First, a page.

Some GMOs — for example, a variety called Bt corn — actually do contain a pest-killing toxin. That may sound pretty dangerous, until you stop to consider that unlike, say, chemical insecticides and herbicides, the toxin in the Bt corn is engineered to work on specific ravenous insects, and doesn't affect other species, including humans.
A recent Scientific American article that summarized the research on Bt corn noted, "The evidence overwhelmingly demonstrates that Bt toxins are some of the safest and most selective insecticides ever used. Claims that Bt crops poison people are simply not true." Indeed, the article argues that when properly managed, fields of Bt corn actually help protect the environment, because they reduce the use of broad-spectrum insecticides that kill off insects, including beneficial ones, indiscriminately [source: Jabr].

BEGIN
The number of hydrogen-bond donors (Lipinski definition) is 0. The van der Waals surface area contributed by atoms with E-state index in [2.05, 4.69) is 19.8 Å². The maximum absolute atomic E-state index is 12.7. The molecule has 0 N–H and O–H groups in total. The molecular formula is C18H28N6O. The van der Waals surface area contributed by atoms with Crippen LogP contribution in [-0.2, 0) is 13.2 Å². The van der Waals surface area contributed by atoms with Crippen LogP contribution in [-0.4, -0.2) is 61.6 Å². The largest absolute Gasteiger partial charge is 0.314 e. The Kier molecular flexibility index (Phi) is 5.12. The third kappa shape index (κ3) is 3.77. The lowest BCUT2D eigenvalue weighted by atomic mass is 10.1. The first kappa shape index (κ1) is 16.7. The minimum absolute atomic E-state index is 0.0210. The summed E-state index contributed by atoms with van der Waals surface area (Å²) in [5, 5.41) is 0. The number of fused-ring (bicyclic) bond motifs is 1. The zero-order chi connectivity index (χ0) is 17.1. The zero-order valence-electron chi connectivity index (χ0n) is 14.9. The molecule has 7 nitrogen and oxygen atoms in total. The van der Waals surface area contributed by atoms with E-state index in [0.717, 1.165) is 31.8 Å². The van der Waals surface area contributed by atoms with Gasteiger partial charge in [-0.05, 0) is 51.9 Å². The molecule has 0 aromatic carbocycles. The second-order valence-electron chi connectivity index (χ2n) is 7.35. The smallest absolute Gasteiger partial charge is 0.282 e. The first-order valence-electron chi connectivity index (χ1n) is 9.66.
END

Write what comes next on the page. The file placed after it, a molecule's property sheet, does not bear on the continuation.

Even so, there are downsides. One problem is that pests can become resistant to genetically engineered toxins, just as they can develop immunity to pesticides. For example, farmers in the Midwest have discovered that one variety of Bt corn no longer repels the root-chomping beetle larvae that it's meant to stop. If GMOs fail to be pest resistant, that might lead farmers to start dousing their fields with problematic chemicals again [source: Jabr].